Braneworlds
In 1999, Lisa Randall and Raman Sundrum proposed a gravitational model where our fourdimensional universe was confined to a brane, which sat at an orbifold point of fivedimensional anti deSitter space. At the other end of the orbifold was another brane. This had the somewhat amazing effect that the Planck scale, the gravitational scale felt in our universe, was related to a fivedimensional scale by an exponential quantity, which allowed for the hierarchy problem to be "solved". Furthermore, it turned out that fourdimensional Einstein gravity was recovered on the brane. The last neat feature of this model was that it had the possibility that dark matter could reside on the other brane, which meant that interaction cross sections between normal matter and dark matter would be naturally small. You can see that this model had a number of things going for it!
Alas, it was a little too good to be true. It turns out that the basic model had a very light scalar field which mediated long range forces. To this end, we set about generalising upon the model, to try and understand if this constraint could be alleviated through the introduction of more branes. We considered a model of multiple branes floating in fivedimensional space, and investigated the gravitational behavior of the system. In particular, we looked at a low energy regime, in which a fourdimensional effective theory could be constructed. Our first paper addresses what the fourdimensional theory looks like.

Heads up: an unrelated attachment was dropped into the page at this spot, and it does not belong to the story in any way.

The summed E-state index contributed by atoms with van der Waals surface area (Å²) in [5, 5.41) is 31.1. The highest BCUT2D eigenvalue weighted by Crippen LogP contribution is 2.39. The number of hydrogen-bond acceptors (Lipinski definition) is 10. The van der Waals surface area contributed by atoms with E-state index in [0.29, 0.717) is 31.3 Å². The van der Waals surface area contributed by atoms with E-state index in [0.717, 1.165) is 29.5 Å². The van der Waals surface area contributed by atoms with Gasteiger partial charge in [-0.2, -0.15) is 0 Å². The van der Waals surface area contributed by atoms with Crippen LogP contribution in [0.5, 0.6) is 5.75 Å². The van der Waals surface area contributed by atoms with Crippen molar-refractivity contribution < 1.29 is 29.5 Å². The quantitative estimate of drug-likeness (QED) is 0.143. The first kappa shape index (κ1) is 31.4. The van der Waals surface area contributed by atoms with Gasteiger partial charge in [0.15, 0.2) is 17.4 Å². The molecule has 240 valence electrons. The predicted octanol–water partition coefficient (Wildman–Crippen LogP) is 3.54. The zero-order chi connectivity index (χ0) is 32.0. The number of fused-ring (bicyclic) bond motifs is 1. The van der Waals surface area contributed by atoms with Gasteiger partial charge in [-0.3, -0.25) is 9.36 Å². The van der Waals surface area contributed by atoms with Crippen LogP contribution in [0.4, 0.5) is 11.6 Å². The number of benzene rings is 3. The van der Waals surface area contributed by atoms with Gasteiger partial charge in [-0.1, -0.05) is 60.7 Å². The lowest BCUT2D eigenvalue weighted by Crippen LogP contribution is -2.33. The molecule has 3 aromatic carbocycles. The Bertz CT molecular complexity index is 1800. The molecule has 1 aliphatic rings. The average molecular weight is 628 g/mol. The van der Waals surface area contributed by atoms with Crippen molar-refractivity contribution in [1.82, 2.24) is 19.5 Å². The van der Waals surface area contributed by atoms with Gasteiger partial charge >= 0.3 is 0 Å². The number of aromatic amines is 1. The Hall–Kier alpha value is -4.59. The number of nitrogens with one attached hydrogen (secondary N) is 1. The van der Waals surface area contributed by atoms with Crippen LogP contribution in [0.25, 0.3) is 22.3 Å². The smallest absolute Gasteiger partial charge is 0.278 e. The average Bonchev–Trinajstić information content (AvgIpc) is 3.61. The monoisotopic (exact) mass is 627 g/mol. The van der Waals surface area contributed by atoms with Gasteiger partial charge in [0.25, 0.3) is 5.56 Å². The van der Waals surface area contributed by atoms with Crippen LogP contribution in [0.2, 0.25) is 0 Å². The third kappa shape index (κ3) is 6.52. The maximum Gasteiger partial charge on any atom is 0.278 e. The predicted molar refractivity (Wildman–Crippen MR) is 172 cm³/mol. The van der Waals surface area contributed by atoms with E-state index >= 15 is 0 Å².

Fourdimensional description of fivedimensional Nbrane models
Jolyon Bloomfield and Éanna É. Flanagan
Physical Review D 82 (2010), 124013
arXiv:1004.2477 (2010)
In our second paper, we analyse the physics of the fourdimensional effective theory, and place constraints on it, both theoretical and observational. Unfortunately, we found that our model couldn't get around any of the shortcomings of the original RandallSundrum model, and also wasn't helpful for dark matter sequestration. Regardless, it was a fun project to explore.

Gravitational Interactions in a General Multibrane Model
Jolyon Bloomfield and Éanna É. Flanagan
Physical Review D 84 (2011), 104016
arXiv:1009.4686 (2010)
I would like to come back to fivedimensional models one day, and ask the question of "How do you embed a black hole on a brane?" This was my original motivating question, but it turns out to be a rather difficult problem, and one that many people have attempted to tackle. Recently, it appears that people have succeeded in doing so numerically, but I would still like to contribute something to the problem.